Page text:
Okay, so I know some jive-turkeys have been talking some serious smack about Perl, and you may even be one of them (if so, you’re a jive-turkey). Here I will attempt to show you how Perl could meet your needs in testing ANY application, in ANY language, in ANY environment, regardless whether or not your program is written for command-line interaction, GUI interaction, or web interaction. That’s quite a claim, no? Well I can totally prove it!
This will be a four-part series on manchicken’s automated testing theory, using Perl. This first installment defines what automated testing should and should not be. Next we will break down into three different posts on how Perl is ideal for unit-level testing, then integration-level testing, finishing up with user-interface-level testing. As always, feel free to link, comment, complain, etc. Try to stay on topic though. Thanks.
What is automated testing?Quick rant on automated testing
Okay, so a lot of you know that I like automated testing. I just wanted to get a few things across before I start making points beyond this. Here are my stances on automated testing:
- Automated testing should be done before code is written, and updated during the whole life of the code.
- Automated testing should run quickly, and be safe to run on both development and production environments.
- Automated testing should not require human interaction beyond the preparation for a run and then firing off test run… until it is done of course.
- Automated testing does not eliminate quality assurance personnel or the job they do. It merely changes them to finding new problems and designing tests rather than spending oodles of time regression-testing.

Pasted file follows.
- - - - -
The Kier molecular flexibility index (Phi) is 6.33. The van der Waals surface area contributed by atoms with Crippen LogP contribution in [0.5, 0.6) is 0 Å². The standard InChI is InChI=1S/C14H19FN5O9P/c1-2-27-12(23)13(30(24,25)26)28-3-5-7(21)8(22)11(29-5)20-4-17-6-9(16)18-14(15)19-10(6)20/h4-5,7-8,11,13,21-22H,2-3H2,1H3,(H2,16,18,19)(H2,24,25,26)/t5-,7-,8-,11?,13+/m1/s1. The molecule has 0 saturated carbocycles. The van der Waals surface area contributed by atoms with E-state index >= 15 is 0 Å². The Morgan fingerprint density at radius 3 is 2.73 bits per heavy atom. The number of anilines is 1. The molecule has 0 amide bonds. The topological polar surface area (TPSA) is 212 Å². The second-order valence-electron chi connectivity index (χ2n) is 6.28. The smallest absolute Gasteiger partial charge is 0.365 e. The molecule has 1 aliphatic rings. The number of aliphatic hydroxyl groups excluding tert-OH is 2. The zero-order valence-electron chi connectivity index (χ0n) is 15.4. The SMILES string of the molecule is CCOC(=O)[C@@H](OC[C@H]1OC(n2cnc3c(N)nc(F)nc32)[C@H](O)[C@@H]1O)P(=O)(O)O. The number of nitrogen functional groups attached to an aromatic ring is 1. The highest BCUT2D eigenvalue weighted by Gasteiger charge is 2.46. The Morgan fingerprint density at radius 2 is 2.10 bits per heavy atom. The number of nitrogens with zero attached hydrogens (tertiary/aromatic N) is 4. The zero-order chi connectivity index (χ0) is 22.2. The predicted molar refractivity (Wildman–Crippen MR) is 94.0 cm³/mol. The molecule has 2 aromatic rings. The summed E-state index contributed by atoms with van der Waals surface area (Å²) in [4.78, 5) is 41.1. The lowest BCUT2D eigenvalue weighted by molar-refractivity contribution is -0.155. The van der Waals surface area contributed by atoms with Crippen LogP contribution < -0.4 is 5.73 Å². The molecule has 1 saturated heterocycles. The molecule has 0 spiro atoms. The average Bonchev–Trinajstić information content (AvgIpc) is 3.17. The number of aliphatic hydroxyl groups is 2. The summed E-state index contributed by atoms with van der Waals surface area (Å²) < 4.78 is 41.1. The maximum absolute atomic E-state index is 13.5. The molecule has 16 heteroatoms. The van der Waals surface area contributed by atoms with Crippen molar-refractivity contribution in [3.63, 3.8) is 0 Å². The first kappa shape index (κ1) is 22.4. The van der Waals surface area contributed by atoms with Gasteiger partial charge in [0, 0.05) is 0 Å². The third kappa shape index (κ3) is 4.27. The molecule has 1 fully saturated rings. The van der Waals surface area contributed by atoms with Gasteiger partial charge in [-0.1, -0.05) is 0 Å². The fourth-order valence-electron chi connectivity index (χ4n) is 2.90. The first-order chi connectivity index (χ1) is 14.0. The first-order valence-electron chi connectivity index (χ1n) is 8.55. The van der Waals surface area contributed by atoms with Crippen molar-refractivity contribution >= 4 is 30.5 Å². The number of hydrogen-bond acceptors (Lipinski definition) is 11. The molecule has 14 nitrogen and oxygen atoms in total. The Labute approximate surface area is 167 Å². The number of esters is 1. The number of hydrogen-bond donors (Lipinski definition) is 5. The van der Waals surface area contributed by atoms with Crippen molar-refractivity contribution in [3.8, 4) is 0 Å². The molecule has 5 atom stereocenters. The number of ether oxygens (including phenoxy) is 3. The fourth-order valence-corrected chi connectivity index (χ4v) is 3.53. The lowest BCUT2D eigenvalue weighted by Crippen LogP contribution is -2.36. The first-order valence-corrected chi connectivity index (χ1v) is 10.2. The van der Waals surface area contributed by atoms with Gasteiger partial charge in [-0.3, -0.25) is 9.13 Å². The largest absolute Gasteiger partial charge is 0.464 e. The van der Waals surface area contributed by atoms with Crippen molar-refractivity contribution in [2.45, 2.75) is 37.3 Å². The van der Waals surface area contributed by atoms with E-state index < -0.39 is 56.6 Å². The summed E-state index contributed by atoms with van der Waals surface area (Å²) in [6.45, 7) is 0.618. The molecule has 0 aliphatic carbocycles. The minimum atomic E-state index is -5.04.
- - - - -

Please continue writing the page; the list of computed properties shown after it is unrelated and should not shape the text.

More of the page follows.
- Automated testing should be controlled experiments. This means it should be done the same way every time. No random data patterns, no assumptions, no pulling from external databases. Fixtures help here.
- Automated testing should be at various levels: code-unit (object or function level), library functionality integration level, and user-interface level.
- Automated testing should make the developer’s life easier as well as the QA engineer’s life.
- When reading automated tests, the test plan should be obvious.
- In automated testing, hard-coding data is not a bad thing.
Wow, so tomorrow the movers will load the truck, and we’ll be moving down to Champaign from Chicago. What a bitter-sweet move…
There are a few things I’m going to miss about Chicago. One of those things is the fantastic church that I’ve been a part of for years. Another is the community of Hyde Park. This tiny oasis in the south side of Chicago has been such a fantastic home for me, I will sorely miss it. The GameCrazy on 53rd street where I’ve spent many hours and made so many friends, I’m going to miss it.
There are some things I won’t miss. CTA comes to the top of that list. I love being able to get around, but CTA is disgustingly filthy and over-crowded. I understand this is just what happens with public transit in a big city, but it’s still unpleasant. I won’t miss the traffic, I won’t miss the tax rates, I won’t miss the corrupt politics (thanks a lot Stroger, ya jerk), and I won’t miss not being able to drive places. I also won’t miss the corruption that ran all non-union grocery stores out of town (thanks a lot AFL-CIO, ya jerks).
It’ll be a bitter-sweet move, but I think it’s for the better. My plans for going to Champaign include participating in the Perl mongers group down there, introducing a Free Software advocacy group, and opening manchicken’s house of hacking. This will be a fun time for transitions.
Check y’all later. Have fun kiddies.